Background: Over the course of the COVID-19 pandemic, a variety of COVID-19-related misinformation has spread and been amplified online. The spread of misinformation can influence COVID-19 beliefs and protective actions, including vaccine hesitancy. Belief in vaccine misinformation is associated with lower vaccination rates and higher vaccine resistance. Attitudinal inoculation is a preventative approach to combating misinformation and disinformation, which leverages the power of narrative, rhetoric, values, and emotion.
Objective: This study seeks to test inoculation messages in the form of short video messages to promote resistance against persuasion by COVID-19 vaccine misinformation.
Methods: We designed a series of 30-second inoculation videos and conducted a quasi-experimental study to test the use of attitudinal inoculation in a population of individuals who were unvaccinated (N=1991). The 3 intervention videos were distinguished by their script design, with intervention video 1 focusing on narrative/rhetorical ("Narrative") presentation of information, intervention video 2 focusing on delivering a fact-based information ("Fact"), and intervention video 3 using a hybrid design ("Hybrid"). Analysis of covariance (ANCOVA) models were used to compare the main effect of the intervention on the 3 outcome variables: ability to recognize misinformation tactics ("Recognize"), willingness to share misinformation ("Share"), and willingness to take the COVID-19 vaccine ("Willingness").
Results: There were significant effects across all 3 outcome variables comparing inoculation intervention groups to controls. For the Recognize outcome, the ability to recognize rhetorical strategies, there was a significant intervention group effect (P<.001). For the Share outcome, support for sharing the mis- and disinformation, the intervention group main effect was statistically significant (P=.02). For the Willingness outcome, there was a significant intervention group effect; intervention groups were more willing to get the COVID-19 vaccine compared to controls (P=.01).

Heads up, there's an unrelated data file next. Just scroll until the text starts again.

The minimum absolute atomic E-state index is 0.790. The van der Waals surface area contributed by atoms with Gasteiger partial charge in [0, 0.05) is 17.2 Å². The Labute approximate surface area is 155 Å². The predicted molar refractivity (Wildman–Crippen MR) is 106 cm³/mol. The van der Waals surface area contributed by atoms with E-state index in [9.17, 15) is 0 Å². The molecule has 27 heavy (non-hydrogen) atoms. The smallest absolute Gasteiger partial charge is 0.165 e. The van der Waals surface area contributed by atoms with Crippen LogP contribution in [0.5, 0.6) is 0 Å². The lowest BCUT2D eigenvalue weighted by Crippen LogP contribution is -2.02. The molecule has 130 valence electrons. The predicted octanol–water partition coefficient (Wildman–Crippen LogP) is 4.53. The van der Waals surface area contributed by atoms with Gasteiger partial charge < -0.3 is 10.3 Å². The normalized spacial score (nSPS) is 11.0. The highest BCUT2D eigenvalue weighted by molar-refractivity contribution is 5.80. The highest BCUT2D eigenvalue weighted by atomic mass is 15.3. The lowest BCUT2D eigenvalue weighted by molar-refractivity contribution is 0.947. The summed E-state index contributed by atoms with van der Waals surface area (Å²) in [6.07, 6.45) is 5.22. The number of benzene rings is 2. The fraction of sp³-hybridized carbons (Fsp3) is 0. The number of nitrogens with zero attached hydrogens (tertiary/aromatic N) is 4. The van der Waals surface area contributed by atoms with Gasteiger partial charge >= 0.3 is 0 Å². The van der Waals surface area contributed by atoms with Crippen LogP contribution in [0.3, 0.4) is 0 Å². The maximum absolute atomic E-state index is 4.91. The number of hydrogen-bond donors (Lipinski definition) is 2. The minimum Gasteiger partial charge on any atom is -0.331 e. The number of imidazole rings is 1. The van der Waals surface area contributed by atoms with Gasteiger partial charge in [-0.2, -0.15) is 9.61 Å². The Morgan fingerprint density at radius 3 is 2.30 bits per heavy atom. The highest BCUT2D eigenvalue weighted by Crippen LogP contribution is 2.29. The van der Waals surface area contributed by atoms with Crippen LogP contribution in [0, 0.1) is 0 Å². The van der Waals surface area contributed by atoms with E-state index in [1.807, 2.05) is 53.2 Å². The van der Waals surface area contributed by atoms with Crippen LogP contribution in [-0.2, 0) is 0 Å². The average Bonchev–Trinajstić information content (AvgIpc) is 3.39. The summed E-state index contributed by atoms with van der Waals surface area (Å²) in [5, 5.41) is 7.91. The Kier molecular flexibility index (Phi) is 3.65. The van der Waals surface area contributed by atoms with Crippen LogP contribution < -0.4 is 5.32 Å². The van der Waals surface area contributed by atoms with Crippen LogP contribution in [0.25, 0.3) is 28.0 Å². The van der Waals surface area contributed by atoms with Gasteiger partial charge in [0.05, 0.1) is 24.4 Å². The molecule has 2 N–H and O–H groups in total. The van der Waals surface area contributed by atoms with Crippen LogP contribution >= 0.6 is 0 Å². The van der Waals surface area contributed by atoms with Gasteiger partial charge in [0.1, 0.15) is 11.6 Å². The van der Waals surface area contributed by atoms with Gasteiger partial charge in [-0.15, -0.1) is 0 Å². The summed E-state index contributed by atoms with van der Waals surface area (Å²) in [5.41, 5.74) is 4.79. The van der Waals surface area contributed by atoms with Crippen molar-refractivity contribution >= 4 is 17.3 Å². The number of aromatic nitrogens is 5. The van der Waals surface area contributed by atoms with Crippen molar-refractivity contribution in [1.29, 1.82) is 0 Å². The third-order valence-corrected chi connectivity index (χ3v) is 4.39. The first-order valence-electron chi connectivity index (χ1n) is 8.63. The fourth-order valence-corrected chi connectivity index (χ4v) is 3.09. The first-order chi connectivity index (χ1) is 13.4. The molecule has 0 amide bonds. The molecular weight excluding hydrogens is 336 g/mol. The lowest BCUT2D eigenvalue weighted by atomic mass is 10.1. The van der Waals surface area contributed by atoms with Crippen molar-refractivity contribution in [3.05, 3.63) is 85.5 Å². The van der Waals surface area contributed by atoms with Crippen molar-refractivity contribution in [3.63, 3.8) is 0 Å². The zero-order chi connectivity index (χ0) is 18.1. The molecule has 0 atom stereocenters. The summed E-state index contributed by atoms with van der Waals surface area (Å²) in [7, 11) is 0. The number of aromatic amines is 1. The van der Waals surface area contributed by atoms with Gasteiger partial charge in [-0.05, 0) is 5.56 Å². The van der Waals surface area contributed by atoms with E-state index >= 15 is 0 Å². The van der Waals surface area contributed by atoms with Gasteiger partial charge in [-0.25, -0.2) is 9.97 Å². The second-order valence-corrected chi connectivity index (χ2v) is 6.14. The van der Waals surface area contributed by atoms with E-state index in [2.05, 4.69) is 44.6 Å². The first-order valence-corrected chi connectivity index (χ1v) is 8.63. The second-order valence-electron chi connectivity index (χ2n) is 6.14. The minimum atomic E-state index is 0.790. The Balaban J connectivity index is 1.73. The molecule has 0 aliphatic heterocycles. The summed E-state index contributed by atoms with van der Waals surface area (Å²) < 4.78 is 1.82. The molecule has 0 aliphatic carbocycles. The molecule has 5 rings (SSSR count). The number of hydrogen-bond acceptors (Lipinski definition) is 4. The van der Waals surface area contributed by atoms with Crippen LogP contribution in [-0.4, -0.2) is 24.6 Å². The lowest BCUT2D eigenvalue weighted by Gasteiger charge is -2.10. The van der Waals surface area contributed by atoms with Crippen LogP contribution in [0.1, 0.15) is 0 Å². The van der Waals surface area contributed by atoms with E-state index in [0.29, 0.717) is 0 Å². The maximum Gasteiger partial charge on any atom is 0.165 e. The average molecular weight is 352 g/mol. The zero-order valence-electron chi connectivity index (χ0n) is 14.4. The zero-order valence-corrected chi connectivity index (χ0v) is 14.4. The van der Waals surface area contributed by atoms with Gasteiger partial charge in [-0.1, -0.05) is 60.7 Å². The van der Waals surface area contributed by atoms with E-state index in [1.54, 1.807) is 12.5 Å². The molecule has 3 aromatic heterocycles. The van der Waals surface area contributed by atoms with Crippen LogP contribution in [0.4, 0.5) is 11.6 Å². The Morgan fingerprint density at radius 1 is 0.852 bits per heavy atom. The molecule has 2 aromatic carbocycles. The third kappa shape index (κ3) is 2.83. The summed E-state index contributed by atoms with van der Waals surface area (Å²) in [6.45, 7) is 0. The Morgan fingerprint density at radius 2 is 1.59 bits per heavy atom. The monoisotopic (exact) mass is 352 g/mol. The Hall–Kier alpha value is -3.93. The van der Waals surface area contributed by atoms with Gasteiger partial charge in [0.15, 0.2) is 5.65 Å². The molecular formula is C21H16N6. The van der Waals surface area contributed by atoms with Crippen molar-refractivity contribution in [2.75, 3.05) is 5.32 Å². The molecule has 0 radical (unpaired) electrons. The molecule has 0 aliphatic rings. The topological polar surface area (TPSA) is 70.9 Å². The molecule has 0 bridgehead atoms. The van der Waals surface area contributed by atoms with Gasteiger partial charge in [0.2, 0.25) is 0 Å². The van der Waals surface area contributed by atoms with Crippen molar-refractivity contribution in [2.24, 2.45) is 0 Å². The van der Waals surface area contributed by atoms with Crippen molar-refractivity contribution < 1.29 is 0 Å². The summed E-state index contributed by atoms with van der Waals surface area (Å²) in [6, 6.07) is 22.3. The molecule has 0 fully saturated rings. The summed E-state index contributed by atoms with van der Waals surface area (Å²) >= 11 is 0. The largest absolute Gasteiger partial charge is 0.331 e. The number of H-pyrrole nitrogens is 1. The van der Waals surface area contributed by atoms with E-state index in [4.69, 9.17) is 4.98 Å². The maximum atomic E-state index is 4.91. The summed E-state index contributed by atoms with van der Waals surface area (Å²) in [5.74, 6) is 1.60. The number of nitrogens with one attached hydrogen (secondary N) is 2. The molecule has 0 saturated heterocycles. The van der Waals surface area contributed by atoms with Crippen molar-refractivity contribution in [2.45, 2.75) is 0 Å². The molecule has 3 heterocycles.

Conclusions: Across all intervention groups, inoculated individuals showed greater resistance to misinformation than their noninoculated counterparts. Relative to those who were not inoculated, inoculated participants showed significantly greater ability to recognize and identify rhetorical strategies used in misinformation, were less likely to share false information, and had greater willingness to get the COVID-19 vaccine. Attitudinal inoculation delivered through short video messages should be tested in public health messaging campaigns to counter mis- and disinformation.
Keywords: COVID-19; COVID-19 vaccine; attitudinal inoculation; health intervention; infodemiology; intervention; misinformation; public health; vaccination; vaccine; vaccine hesitancy; vaccine misinformation.
©Rachael Piltch-Loeb, Max Su, Brian Hughes, Marcia Testa, Beth Goldberg, Kurt Braddock, Cynthia Miller-Idriss, Vanessa Maturo, Elena Savoia. Originally published in JMIR Public Health and Surveillance (https://publichealth.jmir.org), 20.06.2022.